• Turkey Plays Hardball over Sweden and Finland NATO Ascension
• Senate Advances $40 Billion Ukraine Aid Package
• Russia on the Verge of Victory in First Major city
Turkey Plays Hardball over Sweden and Finland NATO Ascension
Turkish President Recep Tayyip Erdogan said Ankara will not approve Sweden and Finland’s bid for NATO membership over the Nordic countries’ alleged support for the PKK, a Kurdish group Turkey considers to be a terrorist organization. Sweden and Finland also have imposed a ban on arms exports to Turkey over Erdogan’s offensive in northeast Syria in 2019. Sweden said Swedish and Finnish officials planned to travel to Ankara to discuss Turkey’s concerns, but Erdogan said they shouldn’t bother. “They are coming to Turkey on Monday. Are they coming to convince us? Excuse me but they should not tire themselves,” he said.
Turkey is demanding both countries end their arms embargoes on Turkey over its military intervention against the Kurds in northeast Syria. Turkey’s Foreign Minister Mevlut Cavusoglu said that progress was being made with Finland on the issue but that Sweden was continuing to be “provocative.” “Ankara’s statements do raise concern in Sweden, as they come at a time when the [ruling] Social Democrats have just taken a very difficult decision to change position on the question of NATO membership,” noted Paul Levin, director of Stockholm University’s Institute for Turkish Studies. Turkey’s demands of the Swedish government “hits right at the reason many on the left have been uneasy over NATO membership — the fear that Sweden would lose its voice on matters concerning human rights and democracy. There is a great deal of sympathy for the Kurdish cause, especially on the left, and I think it will be difficult [for Sweden] to make any meaningful concessions.” And with elections looming in Turkey and Sweden alike, “There is a risk that a mutual inability to be seen as backing down could make for a difficult road ahead,” Levin added.
This is not the first time that Erdogan is playing hardball with NATO. In 2009, Turkey withdrew its objections to the nomination of Anders Fogh Rasmussen, a former Danish prime minister, to lead the alliance only after the last-minute intervention by then-President Barack Obama. Turkey was opposed to Rasmussen because of his defense of free speech in the midst of the Danish cartoons crisis over depictions of the Prophet (saw). In 2019, Turkey held up defense plans for the Baltic states and Poland, insisting that NATO needed to recognize the YPG as a terrorist threat and defend Turkey against it. “It took some bureaucratic chicanery to get that one through. Erdogan has elevated its own security issues over those of the collective security of the alliance.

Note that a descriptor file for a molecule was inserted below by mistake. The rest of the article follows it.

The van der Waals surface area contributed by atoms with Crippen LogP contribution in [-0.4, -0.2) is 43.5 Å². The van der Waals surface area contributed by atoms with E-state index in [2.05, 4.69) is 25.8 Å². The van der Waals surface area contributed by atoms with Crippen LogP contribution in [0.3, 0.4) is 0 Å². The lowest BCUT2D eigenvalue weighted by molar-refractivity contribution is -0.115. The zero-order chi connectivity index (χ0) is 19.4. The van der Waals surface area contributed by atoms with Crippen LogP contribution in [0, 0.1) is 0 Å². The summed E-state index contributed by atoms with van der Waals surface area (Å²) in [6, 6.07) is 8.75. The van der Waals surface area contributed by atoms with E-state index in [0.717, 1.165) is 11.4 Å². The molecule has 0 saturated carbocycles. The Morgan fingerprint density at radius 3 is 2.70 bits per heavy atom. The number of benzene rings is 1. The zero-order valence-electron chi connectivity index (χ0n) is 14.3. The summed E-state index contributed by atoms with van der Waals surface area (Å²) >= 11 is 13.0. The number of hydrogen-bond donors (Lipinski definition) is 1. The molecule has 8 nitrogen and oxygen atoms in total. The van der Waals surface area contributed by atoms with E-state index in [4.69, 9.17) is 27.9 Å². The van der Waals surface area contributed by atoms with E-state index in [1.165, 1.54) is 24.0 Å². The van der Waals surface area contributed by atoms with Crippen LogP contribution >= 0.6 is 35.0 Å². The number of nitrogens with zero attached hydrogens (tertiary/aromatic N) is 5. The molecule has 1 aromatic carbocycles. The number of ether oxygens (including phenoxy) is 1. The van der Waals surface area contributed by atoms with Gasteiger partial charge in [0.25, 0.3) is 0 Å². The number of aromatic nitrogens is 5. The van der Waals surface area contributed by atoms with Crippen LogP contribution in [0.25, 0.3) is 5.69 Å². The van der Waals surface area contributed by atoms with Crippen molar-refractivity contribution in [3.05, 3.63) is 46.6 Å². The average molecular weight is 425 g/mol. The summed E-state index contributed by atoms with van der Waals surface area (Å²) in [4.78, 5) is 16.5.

Senate Advances $40 Billion Ukraine Aid Package
The US Senate voted to advance the nearly $40 billion aid package for Ukraine. This massive giveaway to Ukraine equals nearly the entire yearly budget of the US State Department and is larger than the budget of the Department of Homeland Security. But Sen. Rand Paul proposed an amendment in the final bill that allows for the Inspector General to oversee how funds are spent. He wanted at least a bit of oversight on the nearly $50 billion in total that Washington has sent to what Transparency International deems one of the most corrupt countries on earth. The Special Inspector General for Afghanistan Reconstruction (SIGAR) was an endless thorn in Washington’s side, because he reported on the billions of dollars that were stolen in Afghanistan. In its final report on the 20 year Afghanistan war, SIGAR reviewed approximately $63 billion of the total $134 billion appropriated to Afghanistan and found that nearly $19 billion of the amount was lost to waste, fraud, and abuse. Nearly one third of the funds they reviewed were outright wasted or stolen by corrupt Afghan officials. The US is spending billions on the war in Ukraine in order to bleed Russia to death. Russia thought it was getting into an easy war but it’s now dragged on for nearly 3 months.
Russia on the Verge of Victory in First Major City
Russia is nearing a major victory in Ukraine as the Southern port city of Mariupol is on the verge of falling. After nearly three months of fighting Commanders of units stationed at the city’s massive Azovstal steelworks plant have been ordered “to save the lives of their personnel,” the statement by the General Staff of the Armed Forces of Ukraine added. Hundreds of people were evacuated on Monday from the steel plant, the last holdout in a city that had become a symbol of Ukrainian resistance under relentless Russian bombardment. Mariupol, a port city on the Sea of Azov, has been the scene of some of the most intense fighting in Ukraine since Russia launched its invasion in late February. After Russian poor performance in the war it resorted to brute force to bring the city under control. It did this by destroying 80% of the city’s infrastructure, some of it beyond repair. The city has been without water, electricity and heating for weeks. The fall of Mariupol would be an economic blow to Ukraine and a symbolic victory for Russia. “Mariupol has a practical and symbolic significance for Russia,” Andrii Ianitskyi, the head of the centre for excellence in economic journalism at Kyiv School of Economics, told the Guardian. “It is a large port city and a base for Ukrainian armed forces. So if Russians want to have a land corridor [from the Donbas] to Crimea, they need to control the city.”